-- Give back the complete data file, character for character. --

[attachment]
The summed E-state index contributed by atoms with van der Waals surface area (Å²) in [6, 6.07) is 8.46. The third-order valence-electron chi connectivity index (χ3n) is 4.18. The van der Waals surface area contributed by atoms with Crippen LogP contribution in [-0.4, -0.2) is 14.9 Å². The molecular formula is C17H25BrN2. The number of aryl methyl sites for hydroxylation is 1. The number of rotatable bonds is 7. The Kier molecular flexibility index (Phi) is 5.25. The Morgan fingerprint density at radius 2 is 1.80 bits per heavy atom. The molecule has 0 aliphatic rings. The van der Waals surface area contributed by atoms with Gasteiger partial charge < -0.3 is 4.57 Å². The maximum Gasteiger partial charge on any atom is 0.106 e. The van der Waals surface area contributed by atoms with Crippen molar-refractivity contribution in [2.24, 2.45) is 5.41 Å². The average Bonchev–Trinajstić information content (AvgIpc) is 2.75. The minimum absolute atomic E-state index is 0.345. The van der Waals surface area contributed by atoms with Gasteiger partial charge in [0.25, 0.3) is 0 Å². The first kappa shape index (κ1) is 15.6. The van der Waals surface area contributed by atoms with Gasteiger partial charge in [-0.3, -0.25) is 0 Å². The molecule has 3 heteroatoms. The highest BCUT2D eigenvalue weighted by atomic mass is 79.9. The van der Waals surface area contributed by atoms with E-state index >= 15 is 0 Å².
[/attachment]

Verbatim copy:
The summed E-state index contributed by atoms with van der Waals surface area (Å²) in [6, 6.07) is 8.46. The third-order valence-electron chi connectivity index (χ3n) is 4.18. The van der Waals surface area contributed by atoms with Crippen LogP contribution in [-0.4, -0.2) is 14.9 Å². The molecular formula is C17H25BrN2. The number of aryl methyl sites for hydroxylation is 1. The number of rotatable bonds is 7. The Kier molecular flexibility index (Phi) is 5.25. The Morgan fingerprint density at radius 2 is 1.80 bits per heavy atom. The molecule has 0 aliphatic rings. The van der Waals surface area contributed by atoms with Gasteiger partial charge < -0.3 is 4.57 Å². The maximum Gasteiger partial charge on any atom is 0.106 e. The van der Waals surface area contributed by atoms with Crippen molar-refractivity contribution in [2.24, 2.45) is 5.41 Å². The average Bonchev–Trinajstić information content (AvgIpc) is 2.75. The minimum absolute atomic E-state index is 0.345. The van der Waals surface area contributed by atoms with Gasteiger partial charge in [0.25, 0.3) is 0 Å². The first kappa shape index (κ1) is 15.6. The van der Waals surface area contributed by atoms with Gasteiger partial charge in [-0.3, -0.25) is 0 Å². The molecule has 3 heteroatoms. The highest BCUT2D eigenvalue weighted by atomic mass is 79.9. The van der Waals surface area contributed by atoms with E-state index >= 15 is 0 Å².